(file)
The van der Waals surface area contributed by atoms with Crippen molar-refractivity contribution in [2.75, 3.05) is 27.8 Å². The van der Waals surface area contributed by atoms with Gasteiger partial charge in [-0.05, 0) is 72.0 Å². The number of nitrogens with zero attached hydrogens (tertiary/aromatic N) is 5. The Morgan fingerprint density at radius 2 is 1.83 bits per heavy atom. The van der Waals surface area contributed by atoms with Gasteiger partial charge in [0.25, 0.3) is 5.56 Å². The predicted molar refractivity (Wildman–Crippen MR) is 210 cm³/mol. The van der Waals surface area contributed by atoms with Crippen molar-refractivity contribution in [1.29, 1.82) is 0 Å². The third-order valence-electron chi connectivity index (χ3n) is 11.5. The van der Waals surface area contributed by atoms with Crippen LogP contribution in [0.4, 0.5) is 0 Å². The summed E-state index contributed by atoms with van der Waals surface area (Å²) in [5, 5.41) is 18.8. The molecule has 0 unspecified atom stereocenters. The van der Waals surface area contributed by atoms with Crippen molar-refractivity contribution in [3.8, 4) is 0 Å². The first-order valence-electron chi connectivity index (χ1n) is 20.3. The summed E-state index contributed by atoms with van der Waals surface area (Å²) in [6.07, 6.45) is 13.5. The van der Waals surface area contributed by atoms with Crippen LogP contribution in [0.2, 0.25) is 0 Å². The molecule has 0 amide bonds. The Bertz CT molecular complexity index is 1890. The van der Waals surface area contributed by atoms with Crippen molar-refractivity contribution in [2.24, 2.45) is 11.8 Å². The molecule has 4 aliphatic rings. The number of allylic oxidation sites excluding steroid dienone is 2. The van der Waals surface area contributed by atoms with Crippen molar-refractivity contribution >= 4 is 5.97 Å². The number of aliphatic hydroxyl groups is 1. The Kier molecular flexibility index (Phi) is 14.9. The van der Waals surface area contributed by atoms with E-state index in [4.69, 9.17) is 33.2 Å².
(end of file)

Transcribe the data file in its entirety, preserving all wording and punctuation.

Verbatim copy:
The van der Waals surface area contributed by atoms with Crippen molar-refractivity contribution in [2.75, 3.05) is 27.8 Å². The van der Waals surface area contributed by atoms with Gasteiger partial charge in [-0.05, 0) is 72.0 Å². The number of nitrogens with zero attached hydrogens (tertiary/aromatic N) is 5. The Morgan fingerprint density at radius 2 is 1.83 bits per heavy atom. The van der Waals surface area contributed by atoms with Gasteiger partial charge in [0.25, 0.3) is 5.56 Å². The predicted molar refractivity (Wildman–Crippen MR) is 210 cm³/mol. The van der Waals surface area contributed by atoms with Crippen molar-refractivity contribution in [1.29, 1.82) is 0 Å². The third-order valence-electron chi connectivity index (χ3n) is 11.5. The van der Waals surface area contributed by atoms with Crippen LogP contribution in [0.4, 0.5) is 0 Å². The summed E-state index contributed by atoms with van der Waals surface area (Å²) in [5, 5.41) is 18.8. The molecule has 0 unspecified atom stereocenters. The van der Waals surface area contributed by atoms with Crippen molar-refractivity contribution in [3.8, 4) is 0 Å². The first-order valence-electron chi connectivity index (χ1n) is 20.3. The summed E-state index contributed by atoms with van der Waals surface area (Å²) in [6.07, 6.45) is 13.5. The van der Waals surface area contributed by atoms with Crippen LogP contribution in [0.2, 0.25) is 0 Å². The molecule has 0 amide bonds. The Bertz CT molecular complexity index is 1890. The van der Waals surface area contributed by atoms with Crippen molar-refractivity contribution in [2.24, 2.45) is 11.8 Å². The molecule has 4 aliphatic rings. The number of allylic oxidation sites excluding steroid dienone is 2. The van der Waals surface area contributed by atoms with Crippen molar-refractivity contribution >= 4 is 5.97 Å². The number of aliphatic hydroxyl groups is 1. The Kier molecular flexibility index (Phi) is 14.9. The van der Waals surface area contributed by atoms with E-state index in [4.69, 9.17) is 33.2 Å².